Email updates

Keep up to date with the latest news and content from BMC Infectious Diseases and BioMed Central.

Open Access Open Badges Research article

Effectiveness of DNA-recombinant anti-hepatitis B vaccines in blood donors: a cohort study

Emil Kupek1*, Denise ER de Souza2 and Andrea Petry3

Author Affiliations

1 National Perinatal Epidemiology Unit, University of Oxford, Old Road Campus, Oxford OX3 7LF, UK

2 Department of Public Health – Postgraduate Studies Programme, Centre of Health Sciences, Universidade Federal de Santa Catarina, Campus Universitário Trindade, Florianópolis, Brazil

3 Centre for Hematology and Hemotherapy of the federal state of Santa Catarina, Av. Othon Gama d'Eça 756, Florianópolis, Brazil

For all author emails, please log on.

BMC Infectious Diseases 2007, 7:124  doi:10.1186/1471-2334-7-124

Published: 6 November 2007



Although various studies have demonstrated efficacy of DNA-recombinant anti-hepatitis B vaccines, their effectiveness in health care settings has not been researched adequately. This gap is particularly visible for blood donors, a group of significant importance in the reduction of transfusion-transmitted hepatitis B.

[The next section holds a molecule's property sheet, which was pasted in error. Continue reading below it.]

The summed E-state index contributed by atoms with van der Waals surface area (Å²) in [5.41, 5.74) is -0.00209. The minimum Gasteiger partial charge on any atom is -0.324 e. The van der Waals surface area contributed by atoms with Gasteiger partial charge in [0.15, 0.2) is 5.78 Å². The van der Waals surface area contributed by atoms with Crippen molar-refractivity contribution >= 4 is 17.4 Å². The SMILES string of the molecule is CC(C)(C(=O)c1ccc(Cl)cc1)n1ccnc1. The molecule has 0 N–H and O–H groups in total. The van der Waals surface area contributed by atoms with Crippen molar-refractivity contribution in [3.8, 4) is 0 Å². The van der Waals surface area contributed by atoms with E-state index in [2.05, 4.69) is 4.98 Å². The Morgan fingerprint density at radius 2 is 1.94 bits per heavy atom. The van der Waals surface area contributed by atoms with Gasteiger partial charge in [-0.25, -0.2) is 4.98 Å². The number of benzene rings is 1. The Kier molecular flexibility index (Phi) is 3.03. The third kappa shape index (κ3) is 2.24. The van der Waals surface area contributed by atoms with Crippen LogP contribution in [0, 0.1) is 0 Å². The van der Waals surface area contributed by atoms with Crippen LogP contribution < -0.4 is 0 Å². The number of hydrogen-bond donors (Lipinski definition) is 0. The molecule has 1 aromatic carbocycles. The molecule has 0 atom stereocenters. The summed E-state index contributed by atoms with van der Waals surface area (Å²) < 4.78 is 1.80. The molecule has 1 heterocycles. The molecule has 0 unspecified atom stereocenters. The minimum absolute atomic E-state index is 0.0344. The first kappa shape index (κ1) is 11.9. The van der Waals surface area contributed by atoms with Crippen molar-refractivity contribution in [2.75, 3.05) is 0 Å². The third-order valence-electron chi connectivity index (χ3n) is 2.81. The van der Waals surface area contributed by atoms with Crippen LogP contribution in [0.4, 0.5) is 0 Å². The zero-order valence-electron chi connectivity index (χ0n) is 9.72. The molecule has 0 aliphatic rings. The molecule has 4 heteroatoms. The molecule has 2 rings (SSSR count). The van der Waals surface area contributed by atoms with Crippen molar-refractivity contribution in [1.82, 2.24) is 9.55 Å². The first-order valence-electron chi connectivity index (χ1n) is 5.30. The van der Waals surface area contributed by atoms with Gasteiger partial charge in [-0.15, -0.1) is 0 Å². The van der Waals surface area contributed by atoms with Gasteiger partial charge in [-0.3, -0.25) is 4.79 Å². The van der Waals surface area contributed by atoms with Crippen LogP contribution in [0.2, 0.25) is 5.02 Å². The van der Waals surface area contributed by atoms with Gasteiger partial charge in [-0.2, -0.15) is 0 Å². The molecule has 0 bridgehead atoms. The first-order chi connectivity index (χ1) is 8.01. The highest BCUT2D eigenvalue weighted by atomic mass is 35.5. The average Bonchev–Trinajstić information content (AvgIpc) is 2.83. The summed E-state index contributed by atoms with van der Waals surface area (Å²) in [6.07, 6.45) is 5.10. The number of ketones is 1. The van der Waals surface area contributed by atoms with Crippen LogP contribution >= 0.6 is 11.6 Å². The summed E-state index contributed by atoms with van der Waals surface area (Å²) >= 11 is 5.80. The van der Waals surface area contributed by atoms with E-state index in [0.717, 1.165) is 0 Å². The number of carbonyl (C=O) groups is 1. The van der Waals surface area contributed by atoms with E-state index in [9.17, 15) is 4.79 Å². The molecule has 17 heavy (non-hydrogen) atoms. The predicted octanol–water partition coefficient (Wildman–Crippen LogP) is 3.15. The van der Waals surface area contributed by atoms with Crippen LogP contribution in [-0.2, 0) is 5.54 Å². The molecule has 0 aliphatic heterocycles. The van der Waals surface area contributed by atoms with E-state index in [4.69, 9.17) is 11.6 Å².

This is a double cohort study of 1411 repeat blood donors during the period 1998–2002, involving a vaccinated and an unvaccinated cohort, with matching of the two in terms of sex, age and residence. Average follow-up was 3.17 person-years. The outcome measure was infection with hepatitis B virus (HBV), defined by testing positive on serologic markers HBsAg or anti-HBC. All blood donors were from the blood bank in Joaçaba, federal state of Santa Catarina, Brazil.


The cohorts did not differ significantly regarding sex, age and marital status but the vaccinated cohort had higher mean number of blood donations and higher proportion of those residing in the county capital Joaçaba. Hepatitis B incidences per 1000 person-years were zero among vaccinated and 2,33 among non-vaccinated, resulting in 100% vaccine effectiveness with 95% confidence interval from 30,1% to 100%. The number of vaccinated persons necessary to avoid one HBV infection in blood donors was estimated at 429 with 95% confidence interval from 217 to 21422.


The results showed very high effectiveness of DNA-recombinant anti-HBV vaccines in blood donors. Its considerable variation in this study is likely due to the limited follow-up and the influence of confounding factors normally balanced out in efficacy clinical trials.